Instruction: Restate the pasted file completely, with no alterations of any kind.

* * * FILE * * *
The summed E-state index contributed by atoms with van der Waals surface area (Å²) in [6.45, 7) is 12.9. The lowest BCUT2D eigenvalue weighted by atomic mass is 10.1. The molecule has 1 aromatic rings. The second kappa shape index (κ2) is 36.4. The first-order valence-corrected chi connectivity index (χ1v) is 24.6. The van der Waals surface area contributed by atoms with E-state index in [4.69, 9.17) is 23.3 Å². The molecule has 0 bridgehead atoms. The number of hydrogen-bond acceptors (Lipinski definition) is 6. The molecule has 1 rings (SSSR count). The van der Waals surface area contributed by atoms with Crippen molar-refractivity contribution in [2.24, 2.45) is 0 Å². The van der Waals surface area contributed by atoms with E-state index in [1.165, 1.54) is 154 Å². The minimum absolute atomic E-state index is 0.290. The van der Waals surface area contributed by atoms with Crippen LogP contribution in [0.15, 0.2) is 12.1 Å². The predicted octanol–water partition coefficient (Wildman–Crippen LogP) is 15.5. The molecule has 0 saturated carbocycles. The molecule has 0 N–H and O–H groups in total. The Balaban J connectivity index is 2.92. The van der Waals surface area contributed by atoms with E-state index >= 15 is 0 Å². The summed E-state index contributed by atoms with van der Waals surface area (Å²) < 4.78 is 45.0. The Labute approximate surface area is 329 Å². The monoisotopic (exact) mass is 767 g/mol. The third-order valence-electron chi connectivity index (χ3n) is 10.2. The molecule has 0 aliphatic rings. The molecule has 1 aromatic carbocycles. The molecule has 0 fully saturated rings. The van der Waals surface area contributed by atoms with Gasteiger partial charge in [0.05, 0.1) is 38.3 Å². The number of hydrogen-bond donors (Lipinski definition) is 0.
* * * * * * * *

The summed E-state index contributed by atoms with van der Waals surface area (Å²) in [6.45, 7) is 12.9. The lowest BCUT2D eigenvalue weighted by atomic mass is 10.1. The molecule has 1 aromatic rings. The second kappa shape index (κ2) is 36.4. The first-order valence-corrected chi connectivity index (χ1v) is 24.6. The van der Waals surface area contributed by atoms with E-state index in [4.69, 9.17) is 23.3 Å². The molecule has 0 bridgehead atoms. The number of hydrogen-bond acceptors (Lipinski definition) is 6. The molecule has 1 rings (SSSR count). The van der Waals surface area contributed by atoms with Crippen molar-refractivity contribution in [2.24, 2.45) is 0 Å². The van der Waals surface area contributed by atoms with E-state index in [1.165, 1.54) is 154 Å². The minimum absolute atomic E-state index is 0.290. The van der Waals surface area contributed by atoms with Crippen LogP contribution in [0.15, 0.2) is 12.1 Å². The predicted octanol–water partition coefficient (Wildman–Crippen LogP) is 15.5. The molecule has 0 saturated carbocycles. The molecule has 0 N–H and O–H groups in total. The Balaban J connectivity index is 2.92. The van der Waals surface area contributed by atoms with E-state index >= 15 is 0 Å². The summed E-state index contributed by atoms with van der Waals surface area (Å²) < 4.78 is 45.0. The Labute approximate surface area is 329 Å². The monoisotopic (exact) mass is 767 g/mol. The third-order valence-electron chi connectivity index (χ3n) is 10.2. The molecule has 0 aliphatic rings. The molecule has 1 aromatic carbocycles. The molecule has 0 fully saturated rings. The van der Waals surface area contributed by atoms with Gasteiger partial charge in [0.05, 0.1) is 38.3 Å². The number of hydrogen-bond donors (Lipinski definition) is 0.